To combat soaring house prices, Israel is offering a stranglehold on Airbnb rentals

An empty property is a lost opportunity for a home, even just for a day. Or at least that’s how the Israeli government sees it.

In November 2021, when the government unveiled its housing plan, a key element was a proposal to crack down on short-term rentals – accommodation offered by the day, week or month, mainly to holidaying tourists via platforms like Airbnb.

Over the past year, short-term rentals have been blamed for hurting hotels trying to recover from the COVID-19 travel shutdown and crowding the real estate market, making it even more difficult to find affordable real estate in high demand areas like Tel Aviv. , especially for long-term tenants.

At the heart of the problem are house prices that have baffled successive governments for more than a decade, each proposing various programs to ease the crisis. Most plans, like the most recent proposed by the government, have sought to drive down prices by flooding the market with apartments, either accelerating new projects or discouraging the purchase of second homes for the purposes of investment. The current proposal also includes the possibility of some sort of permit system for short-term rentals, which means they can be refused in areas of high rental demand, affecting up to 13,000 properties according to the Ministry of Foreign Affairs. Finances, and effectively closing them. down.

It’s hard to know how many short-term rentals actually exist in Israel. The market is generally considered to consist primarily of landlords who use Airbnb or similar platforms to rent out their property, or part of it, for a few days or sometimes longer, usually to tourists. Stays are often cheaper than hotels, offer different amenities or types of space, and cater to everyone from large families on vacation, to backpackers looking for a place to sleep, to domestic tourists, and even international travelers. ‘business.

Airbnb has more than 10,000 “hosts” offering the use of their homes across Israel, a spokesperson for the platform told The Times of Israel. He said the majority of Israelis only list one property, which they live in and leave to rent their house for a few days here and there.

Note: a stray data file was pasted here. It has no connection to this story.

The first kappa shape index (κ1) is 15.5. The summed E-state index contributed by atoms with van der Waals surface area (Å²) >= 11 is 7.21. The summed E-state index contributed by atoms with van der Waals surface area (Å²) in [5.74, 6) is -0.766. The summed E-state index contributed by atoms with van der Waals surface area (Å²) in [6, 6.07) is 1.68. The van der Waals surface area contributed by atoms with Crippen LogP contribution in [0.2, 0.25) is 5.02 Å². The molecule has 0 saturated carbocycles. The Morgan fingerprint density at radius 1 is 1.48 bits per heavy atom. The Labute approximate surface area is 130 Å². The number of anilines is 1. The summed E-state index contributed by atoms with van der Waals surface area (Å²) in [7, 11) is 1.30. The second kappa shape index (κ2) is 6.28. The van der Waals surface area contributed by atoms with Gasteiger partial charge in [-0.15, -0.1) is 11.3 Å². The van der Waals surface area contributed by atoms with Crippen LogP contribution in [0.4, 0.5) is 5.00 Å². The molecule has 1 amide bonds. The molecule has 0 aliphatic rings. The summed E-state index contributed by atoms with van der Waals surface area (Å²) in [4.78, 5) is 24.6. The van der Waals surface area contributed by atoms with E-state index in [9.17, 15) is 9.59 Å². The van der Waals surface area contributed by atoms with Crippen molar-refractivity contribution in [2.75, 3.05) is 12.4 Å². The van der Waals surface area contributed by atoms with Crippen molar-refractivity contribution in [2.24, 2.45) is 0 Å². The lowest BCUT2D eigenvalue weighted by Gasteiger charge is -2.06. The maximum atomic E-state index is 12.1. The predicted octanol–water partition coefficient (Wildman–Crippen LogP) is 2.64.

The sun rises over Tel Aviv, October 2019. (ZZ3701 via iStock by Getty Images) (which includes some hotel rooms) offers more than 2,800 properties in Israel. And while zimmers — rustic cabins, romantic suites and the like — aren’t typically designed to be used as homes and are typically located far from major cities, some of the 1,500 properties listed on are actually homes. or converted apartments, including in cities like Tel Aviv and Jerusalem.

Actual availability is likely lower than these numbers suggest, as landlords normally list properties on multiple platforms, including local sites like Israelt.

By comparison, Israel currently has 56,914 hotel rooms, with plans for several large new hotel developments slated to open in the next five years. About 10,000 existing rooms are in the Tel Aviv area, with another 5,000 rooms in the works.

The research suggested that, in general, the markets for hotel stays and short-term rentals are different, with short-term rentals originally offering more self-service style accommodation in remote locations. That’s changed a bit because of the COVID-19 pandemic and since Airbnb started including boutique hotels in late 2019. The platform and its competitors still offer something very different from the hotel market.

The new David Kempinski Hotel in Tel Aviv, overlooking the Mediterranean Sea and opening April 2022. (Courtesy Kempinski)

That’s part of the reason the Israel Hotel Association has called for stricter regulations and higher taxes on homes used as vacation rentals. The association argues that there is no level playing field since most short-term rental operators do not pay commercial occupancy taxes, allowing them to charge lower prices.